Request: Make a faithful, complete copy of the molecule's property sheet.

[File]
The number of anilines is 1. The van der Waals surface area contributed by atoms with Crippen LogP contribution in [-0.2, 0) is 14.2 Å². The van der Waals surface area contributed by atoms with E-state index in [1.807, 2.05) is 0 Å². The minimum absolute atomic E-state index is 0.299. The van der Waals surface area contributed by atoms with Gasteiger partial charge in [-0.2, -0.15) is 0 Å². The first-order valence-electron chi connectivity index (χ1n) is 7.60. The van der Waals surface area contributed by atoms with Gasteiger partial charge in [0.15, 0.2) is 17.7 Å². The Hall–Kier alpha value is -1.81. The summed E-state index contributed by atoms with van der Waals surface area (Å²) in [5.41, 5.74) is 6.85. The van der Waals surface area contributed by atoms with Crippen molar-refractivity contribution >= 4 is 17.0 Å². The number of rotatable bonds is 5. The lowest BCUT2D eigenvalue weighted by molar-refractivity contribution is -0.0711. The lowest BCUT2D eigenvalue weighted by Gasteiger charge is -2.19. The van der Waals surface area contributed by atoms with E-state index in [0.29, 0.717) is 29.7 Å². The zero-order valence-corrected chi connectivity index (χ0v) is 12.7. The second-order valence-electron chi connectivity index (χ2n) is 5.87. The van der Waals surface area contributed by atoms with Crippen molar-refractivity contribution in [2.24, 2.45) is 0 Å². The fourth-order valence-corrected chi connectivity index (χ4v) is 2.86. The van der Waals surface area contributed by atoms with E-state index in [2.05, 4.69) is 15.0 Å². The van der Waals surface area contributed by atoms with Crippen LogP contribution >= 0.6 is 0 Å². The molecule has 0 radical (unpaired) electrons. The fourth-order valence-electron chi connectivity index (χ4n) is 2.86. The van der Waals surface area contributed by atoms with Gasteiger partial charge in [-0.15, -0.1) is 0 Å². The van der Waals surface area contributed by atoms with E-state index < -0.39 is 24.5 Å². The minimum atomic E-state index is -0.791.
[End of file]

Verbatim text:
The number of anilines is 1. The van der Waals surface area contributed by atoms with Crippen LogP contribution in [-0.2, 0) is 14.2 Å². The van der Waals surface area contributed by atoms with E-state index in [1.807, 2.05) is 0 Å². The minimum absolute atomic E-state index is 0.299. The van der Waals surface area contributed by atoms with Gasteiger partial charge in [-0.2, -0.15) is 0 Å². The first-order valence-electron chi connectivity index (χ1n) is 7.60. The van der Waals surface area contributed by atoms with Gasteiger partial charge in [0.15, 0.2) is 17.7 Å². The Hall–Kier alpha value is -1.81. The summed E-state index contributed by atoms with van der Waals surface area (Å²) in [5.41, 5.74) is 6.85. The van der Waals surface area contributed by atoms with Crippen molar-refractivity contribution >= 4 is 17.0 Å². The number of rotatable bonds is 5. The lowest BCUT2D eigenvalue weighted by molar-refractivity contribution is -0.0711. The lowest BCUT2D eigenvalue weighted by Gasteiger charge is -2.19. The van der Waals surface area contributed by atoms with E-state index in [0.29, 0.717) is 29.7 Å². The zero-order valence-corrected chi connectivity index (χ0v) is 12.7. The second-order valence-electron chi connectivity index (χ2n) is 5.87. The van der Waals surface area contributed by atoms with Crippen molar-refractivity contribution in [2.24, 2.45) is 0 Å². The fourth-order valence-corrected chi connectivity index (χ4v) is 2.86. The van der Waals surface area contributed by atoms with E-state index in [2.05, 4.69) is 15.0 Å². The van der Waals surface area contributed by atoms with Crippen LogP contribution >= 0.6 is 0 Å². The molecule has 0 radical (unpaired) electrons. The fourth-order valence-electron chi connectivity index (χ4n) is 2.86. The van der Waals surface area contributed by atoms with Gasteiger partial charge in [-0.15, -0.1) is 0 Å². The van der Waals surface area contributed by atoms with E-state index < -0.39 is 24.5 Å². The minimum atomic E-state index is -0.791.